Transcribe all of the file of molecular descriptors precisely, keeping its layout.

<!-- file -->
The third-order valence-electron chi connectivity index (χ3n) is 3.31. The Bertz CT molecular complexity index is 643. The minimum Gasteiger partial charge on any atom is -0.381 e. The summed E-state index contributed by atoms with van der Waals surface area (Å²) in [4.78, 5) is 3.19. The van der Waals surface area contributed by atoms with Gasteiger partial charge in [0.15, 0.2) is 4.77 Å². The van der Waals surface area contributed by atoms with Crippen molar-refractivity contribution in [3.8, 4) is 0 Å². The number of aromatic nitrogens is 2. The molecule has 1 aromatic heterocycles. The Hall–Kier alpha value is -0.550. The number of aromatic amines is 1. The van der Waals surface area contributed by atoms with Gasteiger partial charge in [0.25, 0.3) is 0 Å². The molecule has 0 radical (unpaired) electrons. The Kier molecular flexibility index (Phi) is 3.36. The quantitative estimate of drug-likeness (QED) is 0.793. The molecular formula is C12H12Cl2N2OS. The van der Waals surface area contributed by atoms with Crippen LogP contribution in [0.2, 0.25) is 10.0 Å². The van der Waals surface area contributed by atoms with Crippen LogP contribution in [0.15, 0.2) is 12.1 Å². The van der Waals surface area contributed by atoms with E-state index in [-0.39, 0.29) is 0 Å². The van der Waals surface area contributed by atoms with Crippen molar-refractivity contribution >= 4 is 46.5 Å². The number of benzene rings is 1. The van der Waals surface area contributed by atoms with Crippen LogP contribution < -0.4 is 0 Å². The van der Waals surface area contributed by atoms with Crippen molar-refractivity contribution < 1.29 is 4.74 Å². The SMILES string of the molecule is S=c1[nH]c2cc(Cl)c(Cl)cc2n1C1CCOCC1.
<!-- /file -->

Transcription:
The third-order valence-electron chi connectivity index (χ3n) is 3.31. The Bertz CT molecular complexity index is 643. The minimum Gasteiger partial charge on any atom is -0.381 e. The summed E-state index contributed by atoms with van der Waals surface area (Å²) in [4.78, 5) is 3.19. The van der Waals surface area contributed by atoms with Gasteiger partial charge in [0.15, 0.2) is 4.77 Å². The van der Waals surface area contributed by atoms with Crippen molar-refractivity contribution in [3.8, 4) is 0 Å². The number of aromatic nitrogens is 2. The molecule has 1 aromatic heterocycles. The Hall–Kier alpha value is -0.550. The number of aromatic amines is 1. The van der Waals surface area contributed by atoms with Gasteiger partial charge in [0.25, 0.3) is 0 Å². The molecule has 0 radical (unpaired) electrons. The Kier molecular flexibility index (Phi) is 3.36. The quantitative estimate of drug-likeness (QED) is 0.793. The molecular formula is C12H12Cl2N2OS. The van der Waals surface area contributed by atoms with Crippen LogP contribution in [0.2, 0.25) is 10.0 Å². The van der Waals surface area contributed by atoms with Crippen LogP contribution in [0.15, 0.2) is 12.1 Å². The van der Waals surface area contributed by atoms with E-state index in [-0.39, 0.29) is 0 Å². The van der Waals surface area contributed by atoms with Crippen molar-refractivity contribution >= 4 is 46.5 Å². The number of benzene rings is 1. The van der Waals surface area contributed by atoms with Crippen LogP contribution < -0.4 is 0 Å². The van der Waals surface area contributed by atoms with Crippen molar-refractivity contribution < 1.29 is 4.74 Å². The SMILES string of the molecule is S=c1[nH]c2cc(Cl)c(Cl)cc2n1C1CCOCC1.